UPDATE: The information here is certainly applicable to my non-US readers as well … there are not special LTO regulations for different countries … as long as those countries offer reciprocity to Philippine citizens driving on their Philippine license. Just substitute your home country terms for the places I refer to US state licenses.
I’m using a really great software to maintain my blogs called Windows Live Writer and up until a few days ago I have to say I absolutely loved it …but lately it has developed the apparent trick of posting earlier drafts of what is supposed to be a finished, spell checked document. I’m a lousy typist and a darn poor speller but I do proof read better than it appears the way this post went live yesterday … sorry for all the typos, I shall try to fix them now.
Recently I posted some notes about driving here in the Philippines and it occurs to me that I didn’t give very useful instructions about getting a Philippines driver’s license. This is not a hard thing to do … but like everything else it is a bit strange to the “first timers”. You need to do this within your first 90 days in the Philippines if you plan to drive … and it’s worth doing anyway because the picture ID license with your local address is a useful form of ID for other business transactions you might need to do. (Some law enforcement officers have the idea your foreign license is only good for 30 days … that’s not what the law says, but you likely won’t be in a position to argue if you get stopped … word to the wise)
The Philippine equivalent to what most of us know as the Department of Motor Vehicles is the LTO … Land Transportation Office. They handle driver’s licenses, vehicle registrations, license plates, mandatory insurance laws and in general anything to do with vehicles with wheels (yes, there is an ATO and a MARINA also, for vehicles that fly or float).
The first step (if you want to do things the easy way) is to download, unzip and print out the application form. (Yes I wish it was already online in PDF Fillable format but this is good enough(pwede na)). As you can see the form is quite simple … you are applying to convert from a Foreign License to a Non-Professional Philippine License. Don’t worry about blocks such as restrictions … if the LTO decides to add any (like a requirement to wear glasses, etc.) they will take care of what is needed. There is no written or practical test for a conversion license (no, you won’t have to give up your US license, it will be handed back to you) so I see no reason to print out both sides of the form … the back side is the examiner’s score sheet for practical exams … print it only if you are extremely concerned with being a stickler for instructions ;-))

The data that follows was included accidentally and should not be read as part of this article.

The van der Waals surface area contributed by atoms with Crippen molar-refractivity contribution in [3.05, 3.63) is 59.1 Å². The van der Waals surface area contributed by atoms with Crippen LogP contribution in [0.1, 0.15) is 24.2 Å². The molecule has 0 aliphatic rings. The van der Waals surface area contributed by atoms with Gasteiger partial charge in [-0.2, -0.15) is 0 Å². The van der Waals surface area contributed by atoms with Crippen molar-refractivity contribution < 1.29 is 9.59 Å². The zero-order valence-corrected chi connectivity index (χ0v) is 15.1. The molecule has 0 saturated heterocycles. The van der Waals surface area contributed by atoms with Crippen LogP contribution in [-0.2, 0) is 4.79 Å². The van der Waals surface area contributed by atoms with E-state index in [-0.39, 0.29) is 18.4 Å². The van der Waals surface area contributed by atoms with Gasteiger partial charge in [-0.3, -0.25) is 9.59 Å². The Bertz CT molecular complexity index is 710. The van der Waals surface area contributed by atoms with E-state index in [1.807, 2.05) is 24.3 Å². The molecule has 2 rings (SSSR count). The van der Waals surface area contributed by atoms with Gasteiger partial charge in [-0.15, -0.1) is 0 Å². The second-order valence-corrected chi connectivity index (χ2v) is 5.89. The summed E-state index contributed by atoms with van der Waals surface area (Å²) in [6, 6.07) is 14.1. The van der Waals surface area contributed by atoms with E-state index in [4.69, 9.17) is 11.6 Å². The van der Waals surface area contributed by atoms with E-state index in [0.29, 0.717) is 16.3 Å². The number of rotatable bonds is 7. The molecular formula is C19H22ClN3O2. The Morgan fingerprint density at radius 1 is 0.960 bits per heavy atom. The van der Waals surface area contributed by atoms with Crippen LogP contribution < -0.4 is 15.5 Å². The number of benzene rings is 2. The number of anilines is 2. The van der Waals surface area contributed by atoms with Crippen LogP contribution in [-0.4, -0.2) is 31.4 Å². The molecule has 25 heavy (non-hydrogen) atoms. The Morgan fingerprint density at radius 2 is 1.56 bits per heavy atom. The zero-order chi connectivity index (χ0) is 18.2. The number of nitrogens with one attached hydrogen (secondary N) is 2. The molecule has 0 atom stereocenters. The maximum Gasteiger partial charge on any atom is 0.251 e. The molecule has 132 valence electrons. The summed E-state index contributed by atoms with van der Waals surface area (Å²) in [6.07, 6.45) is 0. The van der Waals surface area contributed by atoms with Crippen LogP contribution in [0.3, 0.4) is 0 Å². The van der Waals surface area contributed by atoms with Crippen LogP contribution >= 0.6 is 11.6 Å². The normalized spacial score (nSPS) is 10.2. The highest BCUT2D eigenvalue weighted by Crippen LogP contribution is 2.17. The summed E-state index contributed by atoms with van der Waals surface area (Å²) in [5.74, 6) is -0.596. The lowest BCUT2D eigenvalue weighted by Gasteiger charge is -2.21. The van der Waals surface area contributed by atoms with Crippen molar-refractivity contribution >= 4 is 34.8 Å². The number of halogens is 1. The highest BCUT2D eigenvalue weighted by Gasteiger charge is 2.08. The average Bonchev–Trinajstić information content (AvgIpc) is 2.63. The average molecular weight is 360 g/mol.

Next make a copy of:
- Both sides of your US license (remember, your “real” state-issued driver’s license, the so-called International Licenses do not convey driving privileges except those that your US state has granted and they are not needed and essentially useless in the Philippines)
- The identification page of your current passport
- The page in your passport that authorizes you to be in the Philippines … 13 series Visa, latest Tourist Visa, SRRV, etc.
Might as well do this now … in case you aren’t aware of how things work in the Philippines, 90% of the time for any government procedure is waiting for copies and/or walking somewhere to have copies made for a fee … government offices often don’t do this for you.
Next step Is to call or visit your closest LTO serving office. They are all listed here. I suggest calling because not every local office can/will issue licenses … some do renewals only. Since I live in the metro Manila area I got my license at the LTO headquarters on East Avenue.
Where ever you go there is one important thing to remember: Avoid “fixers”! The LTO is actively trying to stamp out these “parasites” … in addition to being illegal they often screw things up. Just have a little confidence in yourself and do this on your own … no matter what office you visit there will be a security guard at the gate/door and he’ll tell you where to go. Signs are in English … just look for a window that says “Applications” and do what you are told there. The officer will look at your paperwork and direct you to an accredited drug testing and medical testing center outside the LTO proper. Again, go to the one he recommends and avoid the ubiquitous “fixers”. You’ll simply fill up a simple form, be asked to give a urine sample and then directed to a doctor who will test your eyes, take your blood pressure and make sure you have no disabling injuries … 5 minutes, most likely. Cost will be about 200 pesos. Take the forms from the screening center back to the application window and hand them in.
You’ll likely be given a number and/or told to listen for your name. You’ll be called to sit in front of a camera, sign your signature into the computer and then, after another wait, you’ll be called to the cashier to pay about 300 pesos more and then collect your shiny new license. Some provincial offices may not issue the actual license on that date, you’ll be given a receipt (which is valid for driving) and instructions on how you get your permanent license. Whole process took me less than an hour.
Whether you get your “real” license or just the receipt remember one thing … the OR .. Official Receipt you get from this transaction is very important. Essentially nothing is valid in the Philippines without the OR … so keep it, even when you have your license. Carry it with your license. Whatever the government document … keep the Official Receipt!